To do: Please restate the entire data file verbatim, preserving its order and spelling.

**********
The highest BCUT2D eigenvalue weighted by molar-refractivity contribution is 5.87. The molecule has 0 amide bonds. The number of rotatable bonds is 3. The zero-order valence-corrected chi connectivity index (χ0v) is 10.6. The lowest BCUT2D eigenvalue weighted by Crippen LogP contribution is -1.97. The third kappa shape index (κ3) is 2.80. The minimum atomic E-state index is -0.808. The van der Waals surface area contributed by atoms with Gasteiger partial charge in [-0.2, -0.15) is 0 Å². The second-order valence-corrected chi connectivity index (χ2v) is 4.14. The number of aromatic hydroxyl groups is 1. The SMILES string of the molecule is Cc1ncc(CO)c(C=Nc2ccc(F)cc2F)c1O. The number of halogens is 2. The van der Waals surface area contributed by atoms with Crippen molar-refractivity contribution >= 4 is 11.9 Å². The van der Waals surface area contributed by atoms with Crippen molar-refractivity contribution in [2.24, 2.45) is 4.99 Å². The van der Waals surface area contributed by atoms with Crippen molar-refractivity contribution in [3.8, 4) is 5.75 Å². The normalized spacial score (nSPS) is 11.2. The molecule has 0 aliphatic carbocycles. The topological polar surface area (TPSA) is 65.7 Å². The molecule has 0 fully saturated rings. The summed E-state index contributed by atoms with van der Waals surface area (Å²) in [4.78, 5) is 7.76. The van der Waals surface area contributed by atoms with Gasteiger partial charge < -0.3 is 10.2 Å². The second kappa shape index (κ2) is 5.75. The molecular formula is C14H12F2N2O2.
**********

The highest BCUT2D eigenvalue weighted by molar-refractivity contribution is 5.87. The molecule has 0 amide bonds. The number of rotatable bonds is 3. The zero-order valence-corrected chi connectivity index (χ0v) is 10.6. The lowest BCUT2D eigenvalue weighted by Crippen LogP contribution is -1.97. The third kappa shape index (κ3) is 2.80. The minimum atomic E-state index is -0.808. The van der Waals surface area contributed by atoms with Gasteiger partial charge in [-0.2, -0.15) is 0 Å². The second-order valence-corrected chi connectivity index (χ2v) is 4.14. The number of aromatic hydroxyl groups is 1. The SMILES string of the molecule is Cc1ncc(CO)c(C=Nc2ccc(F)cc2F)c1O. The number of halogens is 2. The van der Waals surface area contributed by atoms with Crippen molar-refractivity contribution >= 4 is 11.9 Å². The van der Waals surface area contributed by atoms with Crippen molar-refractivity contribution in [2.24, 2.45) is 4.99 Å². The van der Waals surface area contributed by atoms with Crippen molar-refractivity contribution in [3.8, 4) is 5.75 Å². The normalized spacial score (nSPS) is 11.2. The molecule has 0 aliphatic carbocycles. The topological polar surface area (TPSA) is 65.7 Å². The molecule has 0 fully saturated rings. The summed E-state index contributed by atoms with van der Waals surface area (Å²) in [4.78, 5) is 7.76. The van der Waals surface area contributed by atoms with Gasteiger partial charge < -0.3 is 10.2 Å². The second kappa shape index (κ2) is 5.75. The molecular formula is C14H12F2N2O2.